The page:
The Family: Chairman Keith Campbell is the only fourth-generation member working at Mannington Mills. Three members of the fifth generation have joined the company: Zach Zehner, senior vice president of customer service and the distribution network; Ian Campbell, commercial business analyst; and John B. Campbell III, manager of enterprise analytics.
Keith Campbell's sister Carolyn Brown chairs the four-member family council, which was created in 2013. There are 32 family shareholders and 75 members of the wider family assembly, Brown says. There are different classes of company stock; as chairman, Keith Campbell controls the voting shares.
"I am honored to be part of the family council, which I think has really helped the company [enter] this next century," Brown says. "We've set up the framework to do that. We have a process to keep that going. The family has endorsed the council and is behind it, which is great. We communicate." One of the council's first activities was formalizing a family employment policy; currently, a major area of focus has been on educating the fifth and sixth generations about the company, Brown says. "We're rather new, but I think we've done a great deal in this short amount of time," she says.
The Celebration: Mannington kicked off a year of celebratory events with a black-tie gala at the National Constitution Center museum in Philadelphia on Dec. 28, 2015, the anniversary date. Attendees numbered about 450 and included family members, current and former company executives and directors, and key partners such as wholesale distributors, customers, bankers and advisers. Among the highlights of the evening was a keynote toast given by Ann C. "Buffy" Campbell, the 94-year-old mother of Campbell, Brown and their sisters Joan Eliot and Laura Campbell. "It was a wonderful evening, culminated with a bit of dancing at the end, and I'm told that Gen 5 then took the party on to the penthouse at the Hotel Monaco," a nearby hotel where out-of-town guests were housed, Keith Campbell says.
Brown notes that 95% of the family attended the gala. "The only folks that didn't make it were those that got the flu at the last minute," she says. Family members came from across the East Coast and as far away as California. Brown attributes the high turnout to the fact that the date—and the significance of a strong family presence—were communicated far in advance. "It was awkward, because it was the Monday after Christmas, and people had Christmas plans, but Keith wanted it on the date of the true anniversary," Brown says. "He said, 'When you celebrate a birthday, you don't do it the day after or the month after, you do it on the day,' so that's what we did." Company associates received a paid day off on December 28 and a $100 bonus contribution to their 401(k) accounts.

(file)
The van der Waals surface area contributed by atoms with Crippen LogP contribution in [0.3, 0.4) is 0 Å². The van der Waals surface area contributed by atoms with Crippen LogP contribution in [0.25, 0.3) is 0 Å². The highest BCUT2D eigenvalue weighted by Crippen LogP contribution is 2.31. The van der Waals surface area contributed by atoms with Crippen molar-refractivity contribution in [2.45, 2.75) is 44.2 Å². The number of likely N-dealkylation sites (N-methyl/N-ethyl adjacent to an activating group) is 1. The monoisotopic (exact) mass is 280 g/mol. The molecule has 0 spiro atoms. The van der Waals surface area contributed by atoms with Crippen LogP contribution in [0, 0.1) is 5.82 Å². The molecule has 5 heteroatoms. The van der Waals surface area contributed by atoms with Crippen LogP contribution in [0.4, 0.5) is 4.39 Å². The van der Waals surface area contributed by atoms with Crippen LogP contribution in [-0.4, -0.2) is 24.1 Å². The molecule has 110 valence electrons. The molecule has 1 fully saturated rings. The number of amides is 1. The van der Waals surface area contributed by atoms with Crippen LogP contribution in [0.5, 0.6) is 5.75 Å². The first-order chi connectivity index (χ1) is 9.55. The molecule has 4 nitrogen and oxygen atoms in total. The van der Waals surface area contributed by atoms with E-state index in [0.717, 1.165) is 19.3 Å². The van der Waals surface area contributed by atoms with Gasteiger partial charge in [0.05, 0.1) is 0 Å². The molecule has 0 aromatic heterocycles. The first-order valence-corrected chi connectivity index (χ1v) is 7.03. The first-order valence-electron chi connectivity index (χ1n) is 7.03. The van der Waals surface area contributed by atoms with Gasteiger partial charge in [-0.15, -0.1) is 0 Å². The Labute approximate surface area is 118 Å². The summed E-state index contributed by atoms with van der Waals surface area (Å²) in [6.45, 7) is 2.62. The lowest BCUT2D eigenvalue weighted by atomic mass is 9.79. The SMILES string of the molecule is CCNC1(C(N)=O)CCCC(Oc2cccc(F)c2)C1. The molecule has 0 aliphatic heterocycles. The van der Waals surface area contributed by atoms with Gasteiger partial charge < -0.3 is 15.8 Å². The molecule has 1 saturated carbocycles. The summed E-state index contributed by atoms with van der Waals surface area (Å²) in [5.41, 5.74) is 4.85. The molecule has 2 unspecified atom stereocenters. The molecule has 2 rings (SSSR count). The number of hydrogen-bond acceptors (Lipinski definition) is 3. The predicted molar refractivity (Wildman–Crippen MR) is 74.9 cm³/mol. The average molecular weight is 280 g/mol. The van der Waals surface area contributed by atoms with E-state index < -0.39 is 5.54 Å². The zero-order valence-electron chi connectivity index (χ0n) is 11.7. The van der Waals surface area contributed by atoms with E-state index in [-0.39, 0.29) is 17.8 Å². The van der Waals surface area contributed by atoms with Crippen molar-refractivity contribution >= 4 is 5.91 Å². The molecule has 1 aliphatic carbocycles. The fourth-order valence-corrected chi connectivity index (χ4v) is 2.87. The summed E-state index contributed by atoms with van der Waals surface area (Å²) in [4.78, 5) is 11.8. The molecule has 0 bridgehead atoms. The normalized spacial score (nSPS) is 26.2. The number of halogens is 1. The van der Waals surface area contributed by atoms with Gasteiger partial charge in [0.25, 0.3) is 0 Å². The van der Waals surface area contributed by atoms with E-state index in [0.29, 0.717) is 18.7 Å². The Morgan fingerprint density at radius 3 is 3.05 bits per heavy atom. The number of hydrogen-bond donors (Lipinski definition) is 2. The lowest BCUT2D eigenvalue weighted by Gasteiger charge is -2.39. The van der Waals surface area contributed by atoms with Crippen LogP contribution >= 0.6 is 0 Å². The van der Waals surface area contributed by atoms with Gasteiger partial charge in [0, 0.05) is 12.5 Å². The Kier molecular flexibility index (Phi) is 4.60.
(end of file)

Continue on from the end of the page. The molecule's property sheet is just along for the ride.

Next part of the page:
The late-December gala was followed in January 2016 with a lively party for about 3,500 at Brooklyn Bowl in Las Vegas, coinciding with Surfaces, the annual floor-covering trade show, and the International Builders' Show. "It was sort of the direct opposite of what the black-tie event was at the Constitution Center; it was raucous, it was fun," Campbell says. The original cast of the Jersey Boys performed at the event.
Thanking the customers was an important part of the anniversary plan, "because without our customers, we wouldn't exist," Campbell says. "Those customers are also family-owned firms; we do not sell to the big-box retailers on the residential side." Similarly, he says, most of the contractors that install Mannington floors are family businesses. "Our DNA is the same," he says.
Mannington's 20,000-square-foot booth at the trade show included an extra-large timeline display that featured historical photos and vintage products. In honor of the anniversary, the company launched its Centennial Collection, a line of throwback flooring designs. "These are looks that sort of have today's palette and style but are reminiscent of things that you would have seen back in the '20s and the '30s or the '50s," Campbell says.
Throughout 2016, centennial celebrations for employees and retirees will be held at all Mannington manufacturing and warehouse facilities in the U.S. and U.K. Activities will include picnics, a night at a AAA baseball game and a premiere showing of Race, a new film about Jesse Owens. Mannington executives and Campbell family members plan to attend the events.